Pflug said the course was brutal for singlespeeders. "The long and steep Dry Creek climb felt almost impossible to ride on a singlespeed at times, but I was able to clear it all four times up the climb. I used a 30x19 gear ratio, which was a little bigger gear than last year, and by the end of the race, I was starting to regret it. I also used a rigid fork for this race, but will definitely be using a suspension fork next year given the new single track descending here."
Linnell, the local favorite from Victor, Idaho, was forced to drop out after experiencing stomach flu-like symptoms. Linnell still presents the greatest threat to Pflug's quest for a three-peat following his impressive win at the High Cascades 100 and second place finish at Breckenridge.
Trevor Rockwell, 27, (Decorah Bicycles/Twin Six) placed second in 10:29:52. "I was feeling great on the climbs, pushing a 33x20, especially the road climbs where I eventually opened a little gap on AJ. I would later learn that AJ pulled the plug after this lap with sickness from early in the week. Coming out of my pit on lap two, Pflug came screaming up looking very strong. I went with him trying to finish the lap with him but my body was feeling a little mid-race fatigue and he was moving like a machine."
Mike Shane finished third in 11:23:29 with Trevor Bain (Archidocederbonga) next in 11:56:14, and Richard Long (Cyclesmart Grassroots Team) after him in 12:54:01, rounding out fourth and fifth. Just five singlespeeders were able to finish.
Masters 50+: Hershberger wins a nail-biter
Just nine masters went the distance on Saturday led by 54-year-old Mark Hershberger (Hoback Sports), who emerged victorious in a close race with the top three masters who finished just minutes apart. The local favorite from Jackson, Wyoming, Hershberger finished in 11:34:15, just over a minute ahead of 50-year-old Dave Reynolds (Contender Bike) in 11:35:52 (last year's third placed finisher). Hershberger, a top NUE Series contender, placed second at Syllamo's Revenge and fifth at the Breckenridge 100.
Seven minutes later, 54-year-old Marland Whaley (Red Barn Bicycles) passed through the finish in 11:42:56. Whaley also has back to back second place finishes at Breck and the High Cascades 100, making him a leading contender for the title behind NUE Series leader Ron Sanborn (Einstein Racing), who has three wins plus a second place at the Wilderness 101 and Roger Masse (Trek) who placed second at the Mohican 100 and first at the Wilderness 101 last weekend.
Whaley said, "Things were basically going well for the first two laps despite a crash on Mill Creek. I wanted the buckle and was running at my goal time per lap. Then, on the third lap, everything changed. I forgot my fuel bottle that covered my next two laps so I had to ride back and get it. Then, on the first pavement climb I knew I was in trouble. Riding a hardtail on that course was exhausting my back and arms."
"Bottom line, I think as a first-year NUE rookie at the tender age of 54, three tough races in four weeks was too much for me, including travel for 400 miles. I soft pedaled to aid stations at a pathetically slow pace just trying to hang on and finish....I'm learning!"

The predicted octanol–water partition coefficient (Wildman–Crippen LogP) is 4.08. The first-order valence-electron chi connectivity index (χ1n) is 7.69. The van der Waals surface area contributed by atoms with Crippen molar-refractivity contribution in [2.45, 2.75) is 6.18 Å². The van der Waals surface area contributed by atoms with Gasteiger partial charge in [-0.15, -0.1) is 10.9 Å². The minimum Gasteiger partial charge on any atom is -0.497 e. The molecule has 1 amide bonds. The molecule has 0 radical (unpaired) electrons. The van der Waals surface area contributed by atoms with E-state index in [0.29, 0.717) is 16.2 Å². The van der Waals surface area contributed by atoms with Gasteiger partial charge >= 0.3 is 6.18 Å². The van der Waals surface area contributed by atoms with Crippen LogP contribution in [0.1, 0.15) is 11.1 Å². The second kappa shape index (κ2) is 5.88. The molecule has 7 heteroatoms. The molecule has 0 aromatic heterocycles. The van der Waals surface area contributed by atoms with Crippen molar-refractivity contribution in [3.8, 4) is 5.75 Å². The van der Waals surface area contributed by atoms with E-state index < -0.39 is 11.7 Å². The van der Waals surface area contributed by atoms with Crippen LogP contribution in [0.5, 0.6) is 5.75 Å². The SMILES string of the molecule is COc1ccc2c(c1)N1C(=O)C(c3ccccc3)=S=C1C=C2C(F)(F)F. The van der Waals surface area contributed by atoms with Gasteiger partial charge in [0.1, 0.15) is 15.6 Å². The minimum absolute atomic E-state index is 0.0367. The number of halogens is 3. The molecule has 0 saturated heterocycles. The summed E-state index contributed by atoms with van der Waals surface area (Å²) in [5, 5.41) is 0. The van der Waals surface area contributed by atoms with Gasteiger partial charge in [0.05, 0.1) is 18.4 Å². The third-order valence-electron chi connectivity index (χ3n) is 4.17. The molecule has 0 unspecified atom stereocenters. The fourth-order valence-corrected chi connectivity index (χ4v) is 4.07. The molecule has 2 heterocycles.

Rounding out the top six were Gary Gardiner, 50, (Bountiful Bicycle Racing) in 12:35:51, John Lauk, 56, (Bountiful Mazda Cycling Team) in 13:03:57, and Emil Gercke (Fat Fish Racing) in 13:07:18. Dave Bell, 56, (that'll leave a mark) finished seventh following a fourth place finish last year.
The Kenda NUE Series race will shift east to New England for the sixth annual Hampshire 100, making its debut in the NUE Series on Sunday, August 19. The race benefits the Crotched Mountain Rehabilitation Center (http://www.crotchedmountain.org/) and consists of 100-kilometer and 100-mile options that wind's through the beautiful and varied terrain of Southern New Hampshire.
Most all of the NUE races have sold out this year and registration is filling up quickly in New Hampshire with 330 currently registered and a field limit of 500.
|#||Rider Name (Country) Team||Result|
|1||Evan Plews (Ibis Cycles)||8:44:56|
|2||Ben Swanepoel (Squirt Lube)||0:09:14|
|3||Cary Smith (Team CF)||0:24:33|
|4||Drew Edsall (Kenda-Felt)||0:39:45|
|5||Jamie Lamb (Cyclesmith)||0:44:35|
|6||Sam Sweetser (Cole Sport Racing)||0:46:18|
|7||Clint Muhlfeld (Sportsman Ski Haus-Hammer Nutrition)||0:47:58|
|8||Gabe Klamer (Fitzeralds Bicycles)||1:27:15|
|9||Jonathan Davis (Trek Bike Store)||1:33:49|
|10||Ernesto Marenchin (pivot cycles)||1:36:01|
|11||Chad Harris (CarboRocket)||1:59:04|
|12||Michael Muhlestein (Roosters-Bikers Edge)||2:21:14|
|13||Brock Cannon (Brock Cannon)||2:24:12|
|14||Josh Jacquot (The Path Bike Shop)||2:43:34|
|15||John Malloy (Planet Earth)||2:45:05|
|16||Brian Blair (The Path Bike Shop)||2:52:34|
|17||Bryson Deppe (Ed Cycles)||4:00:19|
|18||Shad Hamilton (Lander Cycling)||4:17:42|
|19||Jeremy Larsen (Rose Bike-Dr. Milleson Alpine Clinic)||5:02:29|
|20||Tony Buoncristiani (Sawtooth Orthopedics)||5:48:25|
|22||Dave Byers (Fitzgerald's Bicycles)||2:48:31|
|23||Mark Llinares (The Hub)||2:59:31|
|26||Brian Wieczorek (Freddie Fu Cycling)||4:35:09|
|27||Jesse Ferrer (Just me!)||4:48:47|
|28||Andrew Jordan (Revolution-Peak Fasteners)||5:30:59|
|29||Michael Belser (Fat Fish Racing)||5:53:19|
|#||Rider Name (Country) Team||Result|
|1||Amanda Carey (Kenda-0Felt)||10:26:57|
|2||Christy Olsen (Fatfish Racing)||1:39:13|
|3||Ellen Guthrie (Revolution-Peak Fasteners)||3:48:10|
|#||Rider Name (Country) Team||Result|
|1||Mark Hershberger (Hoback Sports)||11:34:15|
|2||Dave Reynolds (Contender Bike)||0:01:37|
|3||Marland Whaley (Red Barn Bicycles)||0:08:41|
|4||Gary Gardiner (Bountiful Bicycle Racing)||1:01:36|
|5||John Lauck (Bountiful Mazda Cycling Team)||1:29:42|
|6||Emil Gercke (Fat Fish Racing)||1:33:03|
|7||Dave Bell (that'll leave a mark)||1:54:36|
|8||Wiliam Cross (WilliamCross)||2:06:30|
|9||Hal Loewen (Olympia Cycling Club)||2:44:36|
|#||Rider Name (Country) Team||Result|
|1||Gerry Pflug (Salsa-Notubes-TOP Gear)||9:58:24|
|2||Trevor Rockwell (Decorah Bicycles-Twin Six)||0:31:28|
|4||Trevor Bain (Archidocederbonga)||1:57:50|
|5||Richard Long (Cyclesmart Grassroots Team)||2:55:37|